The Human Form Divine: William Blake from the Paul Mellon Collection

Wednesday, April 2, 1997
Sunday, July 6, 1997

In the spring of 1997, the Center celebrated its twentieth anniversary with an exhibition of its incomparable collection of illuminated books, engravings, and drawings by William Blake. The Center’s founder, Paul Mellon (Yale College, Class of 1929), assembled a rich and remarkable group of works over a lifetime of personal involvement with the poetry and art of this romantic paragon. For this comprehensive survey of the collection, several of the Center’s twelve illuminated books were exhibited in their entirety for the first time. These included Blake’s masterwork, the unique, colored copy of Jerusalem, two copies of the pastoral Songs of Innocence, and the prophetic Songs of Experience, Book of Urizen, Book of Thel, and America a Prophecy. Blake’s work as a painter was represented by individual tempera paintings from his series of illustrations to the Bible commissioned by Thomas Butts. A generous selection of forty sheets from the watercolor illustrations to the Poems of Thomas Gray revealed the magnificent range of Blake’s interpretive genius and the brilliance of his watercolor technique. Patrick Noon, Curator of Prints, Drawings, and Rare Books, organized this special exhibition, which was accompanied by a catalogue illustrated in color.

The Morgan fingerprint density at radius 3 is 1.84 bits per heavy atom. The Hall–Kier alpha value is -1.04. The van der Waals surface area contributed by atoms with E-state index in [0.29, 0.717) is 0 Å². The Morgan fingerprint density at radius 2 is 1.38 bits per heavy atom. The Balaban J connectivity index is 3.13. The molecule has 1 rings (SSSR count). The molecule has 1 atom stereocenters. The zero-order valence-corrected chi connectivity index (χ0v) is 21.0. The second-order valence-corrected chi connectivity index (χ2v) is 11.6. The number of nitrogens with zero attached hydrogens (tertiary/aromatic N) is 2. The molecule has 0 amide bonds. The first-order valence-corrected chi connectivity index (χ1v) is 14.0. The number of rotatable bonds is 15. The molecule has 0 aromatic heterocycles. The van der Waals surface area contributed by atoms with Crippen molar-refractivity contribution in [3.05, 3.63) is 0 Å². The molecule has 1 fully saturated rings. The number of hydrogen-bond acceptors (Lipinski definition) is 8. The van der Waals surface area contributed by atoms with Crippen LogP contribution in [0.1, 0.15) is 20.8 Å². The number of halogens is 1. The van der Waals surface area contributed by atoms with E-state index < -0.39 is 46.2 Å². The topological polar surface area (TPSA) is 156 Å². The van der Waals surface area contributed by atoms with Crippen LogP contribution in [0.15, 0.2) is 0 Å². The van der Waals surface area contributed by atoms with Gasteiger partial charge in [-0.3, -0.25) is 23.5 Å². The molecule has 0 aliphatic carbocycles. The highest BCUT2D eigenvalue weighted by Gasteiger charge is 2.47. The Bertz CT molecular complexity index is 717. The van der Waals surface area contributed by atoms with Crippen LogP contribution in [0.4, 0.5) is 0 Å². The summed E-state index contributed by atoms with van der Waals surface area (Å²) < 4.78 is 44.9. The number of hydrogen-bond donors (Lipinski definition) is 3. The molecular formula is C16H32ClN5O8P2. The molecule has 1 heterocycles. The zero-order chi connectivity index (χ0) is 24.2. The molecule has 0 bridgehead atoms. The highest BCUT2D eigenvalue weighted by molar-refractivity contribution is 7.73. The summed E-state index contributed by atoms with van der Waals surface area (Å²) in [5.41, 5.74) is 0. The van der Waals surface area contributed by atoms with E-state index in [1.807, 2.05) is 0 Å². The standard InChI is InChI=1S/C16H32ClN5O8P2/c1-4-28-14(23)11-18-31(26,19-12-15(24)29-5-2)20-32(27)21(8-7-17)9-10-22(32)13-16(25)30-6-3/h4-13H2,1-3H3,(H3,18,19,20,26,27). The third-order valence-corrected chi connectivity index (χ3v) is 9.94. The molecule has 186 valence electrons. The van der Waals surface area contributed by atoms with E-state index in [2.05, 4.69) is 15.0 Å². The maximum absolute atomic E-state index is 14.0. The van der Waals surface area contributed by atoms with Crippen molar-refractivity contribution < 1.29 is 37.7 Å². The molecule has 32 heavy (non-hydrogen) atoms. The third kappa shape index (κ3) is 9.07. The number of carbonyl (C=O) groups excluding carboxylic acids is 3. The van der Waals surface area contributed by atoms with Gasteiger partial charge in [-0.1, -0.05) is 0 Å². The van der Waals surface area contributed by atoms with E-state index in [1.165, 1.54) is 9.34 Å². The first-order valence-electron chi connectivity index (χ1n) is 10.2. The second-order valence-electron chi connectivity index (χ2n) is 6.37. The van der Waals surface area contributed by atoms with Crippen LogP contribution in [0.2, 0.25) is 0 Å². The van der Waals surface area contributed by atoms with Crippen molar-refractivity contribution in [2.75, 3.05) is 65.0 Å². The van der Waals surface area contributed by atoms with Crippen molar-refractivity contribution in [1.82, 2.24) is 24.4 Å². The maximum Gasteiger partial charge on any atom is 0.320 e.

William Blake, Christ Giving Sight to Bartimaeus (detail), 1799 to 1800, tempera with pen and black ink, Yale Center for British Art, Paul Mellon Collection